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The Perfect Morning Routine

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By Alicia Cox, MA, AMFT

Mornings are not always easy. If you need to get up early for work or other commitments or were up late and did not get much sleep, mornings may be your worst enemy. Developing a healthy routine in the morning can help you feel ready for the day ahead, even when your body is telling you to go back to bed. Not everyone’s routine will look the same, but there are a few practices you should follow that will allow your body to wake up and be ready to tackle the day.

Practice Mindfulness
Incorporate at least one mindful activity into your routine each day. Mindfulness means bringing awareness to the present moment. Your focus should be centered on your thoughts, feelings, bodily sensations, and the surrounding environment through a nurturing lens. Doing one routine activity mindfully each morning can help shift your attention away from any ruminating thoughts and into the present moment. Being more present can help you increase positive emotions and reduce negative emotions. By focusing your attention on something positive, we are allowing ourselves to let go of stress and feel prepared to face the day.

To practice mindfulness, choose one activity and complete that activity mindfully. You could brush your teeth; take a shower or bath; or get dressed while focusing your full attention on that activity. Making mindfulness part of your daily routine will allow the skills associated with mindfulness to grow stronger so you can more easily access those skills when needed in other capacities.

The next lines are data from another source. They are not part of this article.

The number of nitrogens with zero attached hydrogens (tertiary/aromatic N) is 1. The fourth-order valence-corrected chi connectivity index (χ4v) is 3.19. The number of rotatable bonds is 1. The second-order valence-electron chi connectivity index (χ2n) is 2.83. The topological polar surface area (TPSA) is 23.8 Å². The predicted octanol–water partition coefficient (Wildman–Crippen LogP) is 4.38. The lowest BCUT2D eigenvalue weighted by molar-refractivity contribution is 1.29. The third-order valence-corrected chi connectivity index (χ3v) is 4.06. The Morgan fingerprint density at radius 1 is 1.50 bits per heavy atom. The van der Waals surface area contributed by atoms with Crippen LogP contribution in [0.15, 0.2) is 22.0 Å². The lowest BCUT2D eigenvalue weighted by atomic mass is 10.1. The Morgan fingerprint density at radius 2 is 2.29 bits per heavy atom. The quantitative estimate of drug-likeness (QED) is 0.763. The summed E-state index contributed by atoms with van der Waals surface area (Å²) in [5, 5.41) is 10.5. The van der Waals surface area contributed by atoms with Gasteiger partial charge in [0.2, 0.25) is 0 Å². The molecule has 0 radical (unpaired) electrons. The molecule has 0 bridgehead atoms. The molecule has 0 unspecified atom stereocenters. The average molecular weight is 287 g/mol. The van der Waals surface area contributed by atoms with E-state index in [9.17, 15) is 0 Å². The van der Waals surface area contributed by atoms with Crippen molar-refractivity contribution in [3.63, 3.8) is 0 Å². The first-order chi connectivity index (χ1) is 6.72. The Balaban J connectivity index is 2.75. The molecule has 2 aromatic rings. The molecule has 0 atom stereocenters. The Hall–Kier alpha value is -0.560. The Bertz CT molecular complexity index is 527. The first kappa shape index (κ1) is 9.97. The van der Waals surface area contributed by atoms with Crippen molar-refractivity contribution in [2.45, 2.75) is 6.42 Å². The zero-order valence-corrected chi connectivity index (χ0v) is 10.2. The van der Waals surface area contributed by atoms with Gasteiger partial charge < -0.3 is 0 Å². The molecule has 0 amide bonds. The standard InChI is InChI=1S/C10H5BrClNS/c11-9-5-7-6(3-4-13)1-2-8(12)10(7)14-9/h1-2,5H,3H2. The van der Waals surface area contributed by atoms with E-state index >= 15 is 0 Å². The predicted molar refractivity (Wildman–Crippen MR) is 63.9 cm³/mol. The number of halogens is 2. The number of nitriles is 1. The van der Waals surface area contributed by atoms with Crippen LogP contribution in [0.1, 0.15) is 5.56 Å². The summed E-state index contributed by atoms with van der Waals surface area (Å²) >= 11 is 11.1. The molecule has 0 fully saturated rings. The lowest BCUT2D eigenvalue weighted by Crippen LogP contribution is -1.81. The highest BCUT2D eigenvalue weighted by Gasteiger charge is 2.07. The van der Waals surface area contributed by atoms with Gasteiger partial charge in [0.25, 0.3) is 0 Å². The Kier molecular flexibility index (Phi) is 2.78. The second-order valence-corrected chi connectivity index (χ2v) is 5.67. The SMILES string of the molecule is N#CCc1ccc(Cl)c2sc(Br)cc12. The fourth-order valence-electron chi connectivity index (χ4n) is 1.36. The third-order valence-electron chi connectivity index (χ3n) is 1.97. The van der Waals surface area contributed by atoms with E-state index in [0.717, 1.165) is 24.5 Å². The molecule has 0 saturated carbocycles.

Slow Down
Another important concept to include in your morning routine is to not multi-task. If you are like many people, your daily routine is already fast-paced and stressful. One way that I incorporate slowing down into my morning routine is by sitting down to eat my breakfast. I used to grab my breakfast and eat it on my way out the door, which caused me to feel stressed and rushed before even getting to work. By slowing down my morning activities like eating breakfast, I can better manage my mood and feel more in control of my emotions.

Give Gratitude
One of the most important things you can do for yourself each day is to practice gratitude. In the morning, before getting out of bed, list two to three things you are currently grateful for in your life. It may seem inauthentic at first, but there is science that supports the many positive benefits for your mind and body that practicing gratitude will bring. Incorporating a regular gratitude practice to your routine can significantly increase well-being, life satisfaction, quality of sleep, immune health, compassion, and kindness. The more regularly you give gratitude, the stronger gratitude will grow. Giving gratitude each morning will help you start the day with a positive mood, even when you may be dreading the day that lies ahead of you.